Memory Stick

It started as a good idea. It did a lot of good, and made people feel better, at least for a time. Then things changed.

They called it The Memory Stick. And they insisted we use that The too. The Memory Stick has a revolutionary two-pronged plug that neatly fits into nostrils. When you plugged it in, you could download and delete any part of your memory you chose, using a simple app. The trick hadn’t been the stick, the trick had been working out how our brains catalogued information.

There were nice ways to use it.

Maybe you could share a fun memory with someone, because, and here’s the thing, the process was uploadable too. Maybe you had a nice day at the beach, and you wanted your friend to experience it. Maybe you needed to share something private with someone – forgetting of course that we had given the company permission to access our data in the cloud.

It took off when we realised we could share our sexual fantasies with one another.

And then it went a bit strange as we realised that these memories and thoughts could be stolen by nefarious criminals. Trade secrets could be traded secretly – except that the company could still see our usage in the cloud.

It wasn’t those things that turned it all sour.

It was our own brains.

You see, it turns out that we didn’t really like sharing pleasant memories with one another. Sure, we all nod and smile and fake a beam when we upload a day trip to the museum, but what we really needed, what we really wanted, was the dark stuff.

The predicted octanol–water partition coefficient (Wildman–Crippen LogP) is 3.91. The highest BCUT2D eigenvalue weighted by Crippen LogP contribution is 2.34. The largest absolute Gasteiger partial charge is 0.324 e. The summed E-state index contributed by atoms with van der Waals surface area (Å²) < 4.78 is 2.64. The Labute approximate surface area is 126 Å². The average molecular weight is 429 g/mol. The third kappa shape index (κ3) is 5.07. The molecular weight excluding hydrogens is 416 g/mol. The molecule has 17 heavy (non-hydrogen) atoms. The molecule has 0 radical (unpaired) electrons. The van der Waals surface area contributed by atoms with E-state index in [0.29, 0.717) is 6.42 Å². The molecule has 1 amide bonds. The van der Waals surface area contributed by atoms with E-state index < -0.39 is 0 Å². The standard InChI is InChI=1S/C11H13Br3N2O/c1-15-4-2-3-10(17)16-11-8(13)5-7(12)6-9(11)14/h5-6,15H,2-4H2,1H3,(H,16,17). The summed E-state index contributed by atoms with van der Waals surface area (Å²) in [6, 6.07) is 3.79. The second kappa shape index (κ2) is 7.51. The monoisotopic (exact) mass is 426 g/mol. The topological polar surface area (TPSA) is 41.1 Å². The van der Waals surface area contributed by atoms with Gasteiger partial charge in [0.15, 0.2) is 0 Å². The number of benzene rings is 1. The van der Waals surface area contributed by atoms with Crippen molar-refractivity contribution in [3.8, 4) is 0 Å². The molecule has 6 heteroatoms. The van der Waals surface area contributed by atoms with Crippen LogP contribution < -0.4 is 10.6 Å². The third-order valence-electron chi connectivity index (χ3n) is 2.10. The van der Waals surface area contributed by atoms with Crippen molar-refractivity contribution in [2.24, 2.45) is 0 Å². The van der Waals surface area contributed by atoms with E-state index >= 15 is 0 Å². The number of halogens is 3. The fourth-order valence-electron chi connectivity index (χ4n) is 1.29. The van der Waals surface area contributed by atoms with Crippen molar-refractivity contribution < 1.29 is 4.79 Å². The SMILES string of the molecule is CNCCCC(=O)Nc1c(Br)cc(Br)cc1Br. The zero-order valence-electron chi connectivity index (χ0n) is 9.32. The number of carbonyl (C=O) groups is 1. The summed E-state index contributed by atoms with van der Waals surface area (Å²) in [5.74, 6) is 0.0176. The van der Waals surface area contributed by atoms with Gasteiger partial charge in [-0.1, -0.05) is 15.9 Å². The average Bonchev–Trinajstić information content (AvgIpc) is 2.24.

That’s when the hacking began.

Downloading a memory took time, so most people did it at night, whilst sleeping, their sticks plugged into their noses as they dozed. At first, we thought it was a glitch. Sector errors bought about by dreams that were scrambling the data.

What was really happening was hackers were piggybacking those downloads, and sneaking out the dark memories, the black thoughts, and selling them to people online. And those people became addicted to these uploads.

It didn’t take long for that addiction to spread.

When a memory from the President was released on a torrent site, it was downloaded three times more than the stolen sex thoughts of a famous actress. And that Presidential file was so bleak, so dark, so scary that we all took a big dopamine hit, and we all just wanted more.

And the more we downloaded, the more dark our own thoughts became. It was a vicious circle. The worse we felt, the more we needed the hits.

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